Conclusions: Artifacts caused by the PG CCTA technique (64 MDCT) scanners tended to appear in specific coronary segments but did not impair the overall diagnostic quality of CCTA and there was a marked reduction in radiation exposure. We conclude that 64-slice PG CCTA is suitable for clinical use, especially for acute chest pain "fast track" evaluation targeted at relatively young subjects in a chest pain unit.
I. Gotsman, D. Zwas, Z. Zemora, R. Jabara, D. Admon, C. Lotan and A. Keren
Background: Patients with heart failure (HF) have a poor prognosis. Heart failure centers with specialized nurse-supervised management programs have been proposed to improve prognosis.
Objectives: To evaluate the clinical outcome of patients with HF treated at a multidisciplinary HF center of Clalit Health Services in Jerusalem in collaboration with Hadassah University Hospital.
Methods: We evaluated clinical outcome including hospitalizations and death in all HF patients followed at the HF center for 1 year.
Results: Altogether, 324 patients were included and followed at the HF center; 58% were males with a mean age of 76 ± 11 years, and 58% were in New York Heart Association (NYHA) functional class 3-4. The overall 1 year survival rate was 91% and the 1 year hospitalization rate 29%. Comparing patients in the HF center to the whole cohort of patients with a diagnosis of HF (N=6618) in Clalit Health Services in Jerusalem demonstrated a similar 1 year survival rate: 91% vs. 89% respectively but with a significantly reduced hospitalization rate: 29% vs. 42% respectively (P < 0.01). Cox regression analysis demonstrated that treatment in the HF center was a significant predictor of reduced hospitalization after adjustment for other predictors (hazard ratio 0.65, 95% confidence interval 0.53–0.80, P < 0.0001). A subset of patients that was evaluated (N=78) showed significantly increased compliance. NYHA class improved in these patients from a mean of 3.1 ± 0.1 to 2.6 ± 0.1 after treatment (P < 0.0001).
Conclusions: Supervision by dedicated specialized nurses in a HF center increased compliance, improved functional capacity in HF patients, and reduced hospitalization rate. HF centers should be considered part of the standard treatment of patients with symptomatic HF.
A. Balbir-Gurman, B. Fuhrman, Y. Braun-Moscovici, D. Markovits and M. Aviram
Background: Pomegranate extract (POMx) consumption has been shown to reduce the incidence and severity of collagen-induced arthritis in mice.
Objectives: To investigate whether pomegranate consumption affects disease activity in patients with rheumatoid arthritis (RA), in relation to their serum oxidative status.
Methods: In this pilot 12 week open-labeled study eight patients with active RA consumed POMx (10 ml/day) for 12 weeks. Patients’ joint status and serum oxidative status (lipid peroxidation, total thiols group, paraoxonase 1 activity) were evaluated at baseline and at week 12.
Results: Six patients completed the study. POMx consumption significantly (P < 0.02) reduced the composite Disease Activity Index (DAS28) by 17%, which could be related mostly to a significant (P < 0.005) reduction in the tender joint count (by 62%). These results were associated with a significant (P < 0.02) reduction in serum oxidative status and a moderate but significant (P < 0.02) increase in serum high density lipoprotein-associated paraoxonase 1 (PON1) activity. The addition of POMx to serum from RA patients reduced free radical-induced lipid peroxidation by up to 25%.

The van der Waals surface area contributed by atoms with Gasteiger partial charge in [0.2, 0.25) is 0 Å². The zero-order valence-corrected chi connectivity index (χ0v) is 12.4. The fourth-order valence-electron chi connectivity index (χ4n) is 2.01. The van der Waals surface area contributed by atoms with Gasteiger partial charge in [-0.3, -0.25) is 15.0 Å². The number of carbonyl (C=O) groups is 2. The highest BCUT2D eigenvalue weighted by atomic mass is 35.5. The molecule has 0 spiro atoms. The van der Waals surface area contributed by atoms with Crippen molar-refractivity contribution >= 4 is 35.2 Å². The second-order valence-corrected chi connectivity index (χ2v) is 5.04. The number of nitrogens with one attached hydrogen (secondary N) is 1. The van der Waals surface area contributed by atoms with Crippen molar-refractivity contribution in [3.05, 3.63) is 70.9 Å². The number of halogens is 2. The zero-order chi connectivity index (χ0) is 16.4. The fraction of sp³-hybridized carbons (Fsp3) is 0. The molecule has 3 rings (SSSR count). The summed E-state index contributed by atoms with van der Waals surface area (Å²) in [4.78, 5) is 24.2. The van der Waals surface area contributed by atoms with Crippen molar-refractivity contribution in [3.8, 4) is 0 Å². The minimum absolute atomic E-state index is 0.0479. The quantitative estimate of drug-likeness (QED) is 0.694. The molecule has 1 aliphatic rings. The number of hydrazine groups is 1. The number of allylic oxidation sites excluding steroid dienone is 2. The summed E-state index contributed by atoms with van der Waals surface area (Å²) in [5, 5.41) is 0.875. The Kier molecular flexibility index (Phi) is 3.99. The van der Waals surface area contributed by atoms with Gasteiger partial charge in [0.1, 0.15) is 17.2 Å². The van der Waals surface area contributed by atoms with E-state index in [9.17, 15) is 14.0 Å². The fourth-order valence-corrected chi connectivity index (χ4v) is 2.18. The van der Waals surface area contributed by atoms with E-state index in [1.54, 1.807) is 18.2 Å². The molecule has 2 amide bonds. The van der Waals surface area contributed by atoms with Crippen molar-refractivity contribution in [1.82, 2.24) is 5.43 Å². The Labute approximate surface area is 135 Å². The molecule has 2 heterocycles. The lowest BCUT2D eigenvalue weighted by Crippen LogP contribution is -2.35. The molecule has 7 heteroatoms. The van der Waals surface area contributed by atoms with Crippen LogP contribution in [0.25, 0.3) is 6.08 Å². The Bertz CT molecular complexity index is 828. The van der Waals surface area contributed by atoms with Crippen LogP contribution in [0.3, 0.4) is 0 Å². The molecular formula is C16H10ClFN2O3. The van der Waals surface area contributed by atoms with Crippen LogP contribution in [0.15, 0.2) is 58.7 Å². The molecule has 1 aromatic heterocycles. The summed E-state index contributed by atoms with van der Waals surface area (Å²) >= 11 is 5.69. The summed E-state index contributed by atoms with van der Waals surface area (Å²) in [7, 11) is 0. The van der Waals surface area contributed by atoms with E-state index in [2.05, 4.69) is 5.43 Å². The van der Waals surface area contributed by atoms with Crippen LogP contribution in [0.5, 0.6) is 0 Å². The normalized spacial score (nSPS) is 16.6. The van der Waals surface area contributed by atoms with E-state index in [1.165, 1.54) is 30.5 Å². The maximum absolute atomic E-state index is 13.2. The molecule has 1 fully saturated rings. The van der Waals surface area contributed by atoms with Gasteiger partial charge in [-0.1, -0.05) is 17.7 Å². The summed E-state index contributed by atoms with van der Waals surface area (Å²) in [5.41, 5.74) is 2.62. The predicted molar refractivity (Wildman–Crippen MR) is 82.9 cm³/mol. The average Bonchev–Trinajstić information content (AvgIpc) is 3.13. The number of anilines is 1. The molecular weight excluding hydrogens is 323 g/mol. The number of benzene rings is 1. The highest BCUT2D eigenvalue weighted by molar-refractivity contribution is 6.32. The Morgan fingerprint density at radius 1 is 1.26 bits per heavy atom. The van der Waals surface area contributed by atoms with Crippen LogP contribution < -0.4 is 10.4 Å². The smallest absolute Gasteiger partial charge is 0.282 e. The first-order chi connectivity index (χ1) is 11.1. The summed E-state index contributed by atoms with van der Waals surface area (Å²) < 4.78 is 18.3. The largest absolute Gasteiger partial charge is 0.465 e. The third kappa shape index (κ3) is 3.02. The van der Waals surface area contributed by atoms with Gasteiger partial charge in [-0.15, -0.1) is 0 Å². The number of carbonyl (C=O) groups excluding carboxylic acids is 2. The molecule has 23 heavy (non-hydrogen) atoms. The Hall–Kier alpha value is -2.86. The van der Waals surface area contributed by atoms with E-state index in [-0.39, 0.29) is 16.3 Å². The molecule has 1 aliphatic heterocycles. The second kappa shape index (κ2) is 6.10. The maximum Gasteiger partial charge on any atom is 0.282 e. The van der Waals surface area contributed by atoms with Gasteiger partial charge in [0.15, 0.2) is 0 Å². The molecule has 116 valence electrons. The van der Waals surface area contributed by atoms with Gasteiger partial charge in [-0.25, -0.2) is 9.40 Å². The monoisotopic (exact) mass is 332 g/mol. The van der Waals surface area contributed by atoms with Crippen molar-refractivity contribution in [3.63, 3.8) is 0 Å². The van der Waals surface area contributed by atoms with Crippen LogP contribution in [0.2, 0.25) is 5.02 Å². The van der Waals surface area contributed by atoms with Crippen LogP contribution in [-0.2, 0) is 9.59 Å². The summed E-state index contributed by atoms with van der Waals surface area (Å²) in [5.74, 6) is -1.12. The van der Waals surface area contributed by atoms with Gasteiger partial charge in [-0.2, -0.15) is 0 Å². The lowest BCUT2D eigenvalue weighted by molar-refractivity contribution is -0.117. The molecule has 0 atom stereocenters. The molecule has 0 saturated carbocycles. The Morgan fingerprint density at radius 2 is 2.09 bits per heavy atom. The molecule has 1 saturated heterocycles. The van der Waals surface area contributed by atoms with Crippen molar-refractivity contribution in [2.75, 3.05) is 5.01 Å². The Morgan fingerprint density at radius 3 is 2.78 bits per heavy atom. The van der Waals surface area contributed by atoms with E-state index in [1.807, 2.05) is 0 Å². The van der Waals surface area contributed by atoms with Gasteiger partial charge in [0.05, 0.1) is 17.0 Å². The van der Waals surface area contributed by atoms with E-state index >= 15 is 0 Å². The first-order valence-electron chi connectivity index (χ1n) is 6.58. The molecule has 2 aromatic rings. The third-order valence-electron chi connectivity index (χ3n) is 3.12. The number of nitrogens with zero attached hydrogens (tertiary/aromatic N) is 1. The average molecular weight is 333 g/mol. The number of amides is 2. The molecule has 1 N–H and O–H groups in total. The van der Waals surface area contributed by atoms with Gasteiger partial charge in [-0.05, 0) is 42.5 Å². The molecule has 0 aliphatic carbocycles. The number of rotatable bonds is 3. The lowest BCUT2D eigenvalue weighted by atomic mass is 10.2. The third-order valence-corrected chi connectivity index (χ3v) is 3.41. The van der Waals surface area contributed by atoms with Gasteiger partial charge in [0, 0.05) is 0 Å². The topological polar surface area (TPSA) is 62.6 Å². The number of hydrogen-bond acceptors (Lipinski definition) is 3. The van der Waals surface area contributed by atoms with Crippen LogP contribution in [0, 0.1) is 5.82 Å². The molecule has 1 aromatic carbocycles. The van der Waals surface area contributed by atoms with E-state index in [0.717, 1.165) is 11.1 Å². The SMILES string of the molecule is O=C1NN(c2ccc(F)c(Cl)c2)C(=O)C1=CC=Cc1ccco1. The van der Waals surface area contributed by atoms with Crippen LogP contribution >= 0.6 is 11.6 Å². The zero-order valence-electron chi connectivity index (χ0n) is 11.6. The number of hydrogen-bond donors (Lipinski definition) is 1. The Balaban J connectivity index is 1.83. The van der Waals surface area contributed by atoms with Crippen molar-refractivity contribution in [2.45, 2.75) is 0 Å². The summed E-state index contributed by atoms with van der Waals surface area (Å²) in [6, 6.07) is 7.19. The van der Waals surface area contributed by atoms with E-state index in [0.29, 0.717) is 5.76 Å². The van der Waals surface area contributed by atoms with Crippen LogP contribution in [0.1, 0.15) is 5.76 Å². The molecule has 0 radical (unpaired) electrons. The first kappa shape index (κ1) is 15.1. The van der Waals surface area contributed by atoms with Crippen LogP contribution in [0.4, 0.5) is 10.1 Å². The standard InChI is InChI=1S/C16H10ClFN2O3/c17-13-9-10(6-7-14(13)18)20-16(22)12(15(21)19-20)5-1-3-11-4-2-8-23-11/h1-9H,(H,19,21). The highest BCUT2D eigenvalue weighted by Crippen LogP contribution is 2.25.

Conclusions: The pomegranate consumption reduced DAS28 in RA patients, and this effect could be related to the antioxidative property of pomegranates. Dietary supplementation with pomegranates may be a useful complementary strategy to attenuate clinical symptoms in RA patients.
A. Fattal-Valevski, H. Bassan, J. Bernheim, B. Redianu, Y. Leitner and S. Harel
Background: Epidemiological studies have found that intrauterine growth retardation (IUGR) is closely related to hypertension and is associated with a reduced number of nephrons that may be a predisposing factor for the development of hypertension.
Objectives: To determine whether blood pressure levels of children with a history of IUGR are higher than those of children without IUGR.
Methods: Diastolic, systolic and mean arterial blood pressure levels were measured in 64 children aged 8–12 years old with a history of IUGR (mean birth weight 1780 ± 422 g) and compared with 64 age and gender-matched controls who had a normal birth weight (mean 3134 ± 594 g).
Results: Contrary to previous reports, systolic blood pressure values were significantly lower in the IUGR group compared to the controls (91.6 ±11.3 vs. 96.6 ±13.9, P = 0.027). There was no difference in diastolic blood pressure values. In the IUGR group, systolic blood pressure correlated significantly with current weight (P < 0.01) and body mass index (P < 0.05), and diastolic blood pressure with weight gain between age 2 and 4 years (P < 0.05). None of the blood pressure values correlated with birth weight.
Conclusions: Children born with IUGR have lower systolic blood pressure levels than matched controls at age 8–12 years. These data indicate that postnatal weight gain in this group has a greater impact on systolic blood pressure than birth weight.